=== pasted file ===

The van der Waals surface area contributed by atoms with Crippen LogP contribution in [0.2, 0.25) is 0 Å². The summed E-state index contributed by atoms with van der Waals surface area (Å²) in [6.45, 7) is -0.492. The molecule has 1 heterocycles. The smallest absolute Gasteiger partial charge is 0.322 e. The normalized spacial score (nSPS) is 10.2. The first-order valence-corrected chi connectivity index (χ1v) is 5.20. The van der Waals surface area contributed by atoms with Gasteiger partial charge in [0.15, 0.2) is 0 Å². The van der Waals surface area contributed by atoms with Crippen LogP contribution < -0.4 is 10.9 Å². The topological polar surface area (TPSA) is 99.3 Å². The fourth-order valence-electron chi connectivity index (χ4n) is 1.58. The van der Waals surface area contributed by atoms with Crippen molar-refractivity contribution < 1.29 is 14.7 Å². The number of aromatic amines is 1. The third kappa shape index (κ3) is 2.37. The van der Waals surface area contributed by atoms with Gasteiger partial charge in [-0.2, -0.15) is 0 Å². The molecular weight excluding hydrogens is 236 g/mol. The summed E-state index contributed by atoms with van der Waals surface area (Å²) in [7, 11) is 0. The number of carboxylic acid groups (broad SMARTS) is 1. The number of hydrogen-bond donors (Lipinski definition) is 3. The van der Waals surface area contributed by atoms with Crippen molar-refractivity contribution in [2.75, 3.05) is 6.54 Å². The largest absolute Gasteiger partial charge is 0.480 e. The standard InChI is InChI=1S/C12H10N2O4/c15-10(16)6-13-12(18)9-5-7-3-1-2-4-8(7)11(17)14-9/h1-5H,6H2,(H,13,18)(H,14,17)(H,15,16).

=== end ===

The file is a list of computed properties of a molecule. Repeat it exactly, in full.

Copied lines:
The van der Waals surface area contributed by atoms with Crippen LogP contribution in [0.2, 0.25) is 0 Å². The summed E-state index contributed by atoms with van der Waals surface area (Å²) in [6.45, 7) is -0.492. The molecule has 1 heterocycles. The smallest absolute Gasteiger partial charge is 0.322 e. The normalized spacial score (nSPS) is 10.2. The first-order valence-corrected chi connectivity index (χ1v) is 5.20. The van der Waals surface area contributed by atoms with Gasteiger partial charge in [0.15, 0.2) is 0 Å². The van der Waals surface area contributed by atoms with Crippen LogP contribution < -0.4 is 10.9 Å². The topological polar surface area (TPSA) is 99.3 Å². The fourth-order valence-electron chi connectivity index (χ4n) is 1.58. The van der Waals surface area contributed by atoms with Crippen molar-refractivity contribution < 1.29 is 14.7 Å². The number of aromatic amines is 1. The third kappa shape index (κ3) is 2.37. The van der Waals surface area contributed by atoms with Gasteiger partial charge in [-0.2, -0.15) is 0 Å². The molecular weight excluding hydrogens is 236 g/mol. The summed E-state index contributed by atoms with van der Waals surface area (Å²) in [7, 11) is 0. The number of carboxylic acid groups (broad SMARTS) is 1. The number of hydrogen-bond donors (Lipinski definition) is 3. The van der Waals surface area contributed by atoms with Crippen molar-refractivity contribution in [2.75, 3.05) is 6.54 Å². The largest absolute Gasteiger partial charge is 0.480 e. The standard InChI is InChI=1S/C12H10N2O4/c15-10(16)6-13-12(18)9-5-7-3-1-2-4-8(7)11(17)14-9/h1-5H,6H2,(H,13,18)(H,14,17)(H,15,16).